IDEAS home Printed from https://ideas.repec.org/a/eee/transa/v41y2007i5p428-443.html
   My bibliography  Save this article

Development of commuter and non-commuter mode choice models for the assessment of new public transport infrastructure projects: A case study

Author

Listed:
  • Hensher, David A.
  • Rose, John M.

Abstract

This paper uses state of the art stated choice designs to parameterise modal choice models for commuting and non-commuting travel futures in the presence of new public transport infrastructure (variations of new heavy rail, light rail and dedicated busway systems). D-optimal choice experiments are developed for a set of labelled modal alternatives in which respondents establish a reference benchmark based on the existing service levels (for access, linehaul and egress trip legs) which is used in a computer aided personal interview instrument to generate future scenarios of service levels for current and prospective new modals options. We show that a fully integrated stated choice experiment provides all the information required to obtain behaviourally relevant parameter estimates (within a nested logit framework) for all but the mode-specific constants (MSCs). The MSCs can be calibrated for the current modes within a network model setting, giving the transport planner an appropriate model for predicting the patronage potential for proposed new public transport infrastructure services. A useful by-product is a new set of behavioural values of travel time savings for access, egress, linehaul and wait times.

Suggested Citation

  • Hensher, David A. & Rose, John M., 2007. "Development of commuter and non-commuter mode choice models for the assessment of new public transport infrastructure projects: A case study," Transportation Research Part A: Policy and Practice, Elsevier, vol. 41(5), pages 428-443, June.
  • Handle: RePEc:eee:transa:v:41:y:2007:i:5:p:428-443
    as

    Download full text from publisher

    File URL: http://www.sciencedirect.com/science/article/pii/S0965-8564(06)00114-5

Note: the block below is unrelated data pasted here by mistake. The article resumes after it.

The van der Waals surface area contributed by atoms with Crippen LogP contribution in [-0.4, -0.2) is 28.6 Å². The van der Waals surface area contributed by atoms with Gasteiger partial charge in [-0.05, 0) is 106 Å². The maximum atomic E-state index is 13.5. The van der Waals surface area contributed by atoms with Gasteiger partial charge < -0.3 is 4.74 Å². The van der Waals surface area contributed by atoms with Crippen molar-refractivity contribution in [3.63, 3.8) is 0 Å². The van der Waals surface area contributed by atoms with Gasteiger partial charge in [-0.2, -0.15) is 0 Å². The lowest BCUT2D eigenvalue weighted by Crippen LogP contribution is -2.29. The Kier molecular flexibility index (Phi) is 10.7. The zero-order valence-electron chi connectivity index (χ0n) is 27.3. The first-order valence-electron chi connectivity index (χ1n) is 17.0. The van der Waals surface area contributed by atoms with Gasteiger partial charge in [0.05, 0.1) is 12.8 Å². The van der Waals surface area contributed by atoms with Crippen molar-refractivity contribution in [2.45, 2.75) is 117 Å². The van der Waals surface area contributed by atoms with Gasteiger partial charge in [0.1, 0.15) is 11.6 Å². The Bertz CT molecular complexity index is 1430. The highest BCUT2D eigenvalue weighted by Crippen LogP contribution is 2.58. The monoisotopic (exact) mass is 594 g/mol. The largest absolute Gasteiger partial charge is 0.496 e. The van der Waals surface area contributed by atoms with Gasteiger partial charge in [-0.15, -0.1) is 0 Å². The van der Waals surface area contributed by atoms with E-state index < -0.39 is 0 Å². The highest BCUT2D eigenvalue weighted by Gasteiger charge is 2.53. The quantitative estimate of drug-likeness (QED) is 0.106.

Download Restriction: Full text for ScienceDirect subscribers only

    As the access to this document is restricted, you may want to search for a different version of it.

    References listed on IDEAS

    as
    1. Louviere,Jordan J. & Hensher,David A. & Swait,Joffre D., 2000. "Stated Choice Methods," Cambridge Books, Cambridge University Press, number 9780521788304.
    2. Gilboa, Itzhak & Schmeidler, David & Wakker, Peter P., 2002. "Utility in Case-Based Decision Theory," Journal of Economic Theory, Elsevier, vol. 105(2), pages 483-502, August.
    3. Chris Starmer, 2000. "Developments in Non-expected Utility Theory: The Hunt for a Descriptive Theory of Choice under Risk," Journal of Economic Literature, American Economic Association, vol. 38(2), pages 332-382, June.
    4. Fredrik Carlsson & Peter Martinsson, 2003. "Design techniques for stated preference methods in health economics," Health Economics, John Wiley & Sons, Ltd., vol. 12(4), pages 281-294.
    Full references (including those not matched with items on IDEAS)

    More about this item

    Statistics

    Access and download statistics

    Corrections

    All material on this site has been provided by the respective publishers and authors. You can help correct errors and omissions. When requesting a correction, please mention this item's handle: RePEc:eee:transa:v:41:y:2007:i:5:p:428-443. See general information about how to correct material in RePEc.

    For technical questions regarding this item, or to correct its authors, title, abstract, bibliographic or download information, contact: (Dana Niculescu). General contact details of provider: http://www.elsevier.com/wps/find/journaldescription.cws_home/547/description#description .

    If you have authored this item and are not yet registered with RePEc, we encourage you to do it here. This allows to link your profile to this item. It also allows you to accept potential citations to this item that we are uncertain about.

    If CitEc recognized a reference but did not link an item in RePEc to it, you can help with this form .

    If you know of missing items citing this one, you can help us creating those links by adding the relevant references in the same way as above, for each refering item. If you are a registered author of this item, you may also want to check the "citations" tab in your RePEc Author Service profile, as there may be some citations waiting for confirmation.

    Please note that corrections may take a couple of weeks to filter through the various RePEc services.

    IDEAS is a RePEc service hosted by the Research Division of the Federal Reserve Bank of St. Louis . RePEc uses bibliographic data supplied by the respective publishers.